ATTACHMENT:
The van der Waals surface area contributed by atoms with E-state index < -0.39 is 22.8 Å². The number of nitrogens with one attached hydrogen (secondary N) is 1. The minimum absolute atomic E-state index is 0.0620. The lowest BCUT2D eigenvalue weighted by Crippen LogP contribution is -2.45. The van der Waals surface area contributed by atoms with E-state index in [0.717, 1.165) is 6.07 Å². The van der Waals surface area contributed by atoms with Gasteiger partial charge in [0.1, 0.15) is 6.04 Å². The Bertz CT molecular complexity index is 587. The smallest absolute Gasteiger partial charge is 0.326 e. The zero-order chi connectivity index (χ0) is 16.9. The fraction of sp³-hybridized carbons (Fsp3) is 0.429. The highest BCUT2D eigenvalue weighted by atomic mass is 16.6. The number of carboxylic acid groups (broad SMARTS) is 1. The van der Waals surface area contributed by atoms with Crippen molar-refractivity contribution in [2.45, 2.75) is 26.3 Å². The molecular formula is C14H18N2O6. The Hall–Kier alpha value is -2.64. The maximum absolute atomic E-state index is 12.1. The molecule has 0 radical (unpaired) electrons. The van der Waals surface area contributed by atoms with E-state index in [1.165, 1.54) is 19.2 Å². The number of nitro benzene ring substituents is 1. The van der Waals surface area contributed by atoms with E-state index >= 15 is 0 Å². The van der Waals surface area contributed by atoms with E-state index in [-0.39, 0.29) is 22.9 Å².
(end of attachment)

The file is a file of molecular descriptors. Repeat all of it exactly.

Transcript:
The van der Waals surface area contributed by atoms with E-state index < -0.39 is 22.8 Å². The number of nitrogens with one attached hydrogen (secondary N) is 1. The minimum absolute atomic E-state index is 0.0620. The lowest BCUT2D eigenvalue weighted by Crippen LogP contribution is -2.45. The van der Waals surface area contributed by atoms with E-state index in [0.717, 1.165) is 6.07 Å². The van der Waals surface area contributed by atoms with Gasteiger partial charge in [0.1, 0.15) is 6.04 Å². The Bertz CT molecular complexity index is 587. The smallest absolute Gasteiger partial charge is 0.326 e. The zero-order chi connectivity index (χ0) is 16.9. The fraction of sp³-hybridized carbons (Fsp3) is 0.429. The highest BCUT2D eigenvalue weighted by atomic mass is 16.6. The number of carboxylic acid groups (broad SMARTS) is 1. The van der Waals surface area contributed by atoms with Crippen molar-refractivity contribution in [2.45, 2.75) is 26.3 Å². The molecular formula is C14H18N2O6. The Hall–Kier alpha value is -2.64. The maximum absolute atomic E-state index is 12.1. The molecule has 0 radical (unpaired) electrons. The van der Waals surface area contributed by atoms with E-state index in [1.165, 1.54) is 19.2 Å². The number of nitro benzene ring substituents is 1. The van der Waals surface area contributed by atoms with E-state index >= 15 is 0 Å². The van der Waals surface area contributed by atoms with E-state index in [-0.39, 0.29) is 22.9 Å².